Monday, October 4, 2010


We’re counting down 10 weeks to World Homeless Action Day on October 10th.

This week’s big idea: Talk To A Homeless Man Or Woman

  1. What's Your Name?
    Treat the person as you would anyone else.  Introduce yourself and learn his/her name. 

  2. Are You Homeless?
    Don't automatically assume that a panhandler or person sitting on the sidewalk is homeless.  They may have a place to stay, but choose to panhandle due to lack of finances.  Even if they're not homeless, they could have a significant need.

  3. Where Are You From?
    A natural bridge into learning someone's story is to find out where they're from, where they've been, how they got here and how long they've lived in the area.  If they are new to the area, you might be able to give them helpful information about resources they could use.

  4. What Do You Need Most Right Now?
    The best way to help is to find the point of greatest need.  Is it food?  Shelter?  Sickness?  Transportation?  Clothing?  Addiction treatment?

  5. Can I Buy You Something To Eat Or Drink?
    Offer to buy a meal or a cup of coffee and eat together.  A meal can ease the flow of conversation. 

  6. How Did You Become Homeless?
    The answers will vary widely.  Be prepared to hear some painful stories.

  7. How Do You Survive?
    You might be surprised to find out where people sleep, how they make money and where they get food.

  8. What Would You Want Other People To Know About You?
    A question like this gives the opportunity to go deeper.

  9. What Do You Hope For Your Future?
    Homeless men and women are often short on hope.  Help them envision a brighter future for themselves.

  10. If You Could Have Three Wishes, What Would They Be?
    This is a classic question used by Mark Horvath in his interviews.  Watch a few of his videos to see how easy it is to talk to a homeless man or woman.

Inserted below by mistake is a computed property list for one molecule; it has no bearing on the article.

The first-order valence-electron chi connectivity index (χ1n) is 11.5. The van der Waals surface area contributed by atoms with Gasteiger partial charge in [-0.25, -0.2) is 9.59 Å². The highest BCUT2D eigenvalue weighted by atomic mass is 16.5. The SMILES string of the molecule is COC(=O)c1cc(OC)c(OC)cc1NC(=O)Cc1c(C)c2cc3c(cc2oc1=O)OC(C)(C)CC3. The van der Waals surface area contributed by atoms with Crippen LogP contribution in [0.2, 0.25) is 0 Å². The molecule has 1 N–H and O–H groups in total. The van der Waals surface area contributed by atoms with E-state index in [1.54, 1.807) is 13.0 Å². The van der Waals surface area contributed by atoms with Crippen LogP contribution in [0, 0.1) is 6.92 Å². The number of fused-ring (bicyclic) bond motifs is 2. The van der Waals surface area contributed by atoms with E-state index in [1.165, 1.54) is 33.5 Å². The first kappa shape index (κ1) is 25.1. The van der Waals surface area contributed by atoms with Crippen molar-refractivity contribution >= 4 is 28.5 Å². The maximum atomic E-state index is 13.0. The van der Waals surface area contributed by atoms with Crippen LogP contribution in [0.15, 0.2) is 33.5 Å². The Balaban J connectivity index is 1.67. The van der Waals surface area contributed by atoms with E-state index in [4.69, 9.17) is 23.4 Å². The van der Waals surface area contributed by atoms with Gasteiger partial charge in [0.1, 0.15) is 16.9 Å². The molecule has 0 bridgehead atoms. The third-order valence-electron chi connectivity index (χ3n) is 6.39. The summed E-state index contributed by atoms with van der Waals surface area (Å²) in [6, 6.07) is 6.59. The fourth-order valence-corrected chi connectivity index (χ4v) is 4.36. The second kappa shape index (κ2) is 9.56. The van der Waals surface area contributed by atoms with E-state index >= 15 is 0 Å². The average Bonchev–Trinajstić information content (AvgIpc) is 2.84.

There's plenty of other good questions and conversation starters out there.  What ones would you add?


    Anonymous said...

    How arrogant to assume that just becuase someone is homeless they want/need to spill their life stories to you. You have no right to ask such invasive questions as how did you become homeless or ho do you survive. These are intrusive questions likely to stunt any potential connection.

    Portland Rescue Mission said...

    These questions are not an interrogation, but suggestions for extending polite conversation.

    We serve hundreds of homeless men and women each day. Many are hungry for much more than food -- hungry for human connection and conversation.

    We find questions like these effective when offered in a spirit of kindness.

    Anonymous said...

    Thank you for this. I have always felt completely shy and unequipped to speak with people who may be experiencing homelessness beyond more than a "hello" or "I'm sorry, I don't carry cash" when approached by a panhandler. It is already hard striking up conversation with a complete stranger, but in these encounters on the street I feel at a loss for words – and yet my heart grieves for the isolation that people experiencing homelessness must feel. Thank you for providing a tool to help me overcome my shyness and open up a dialogue with someone who may need heartfelt listening more than anything.

    Portland Rescue Mission said...

    Striking up a conversation with a stranger can be intimidating. Glad these questions spark some ideas and courage for you. We find that honest friendship is almost always welcome.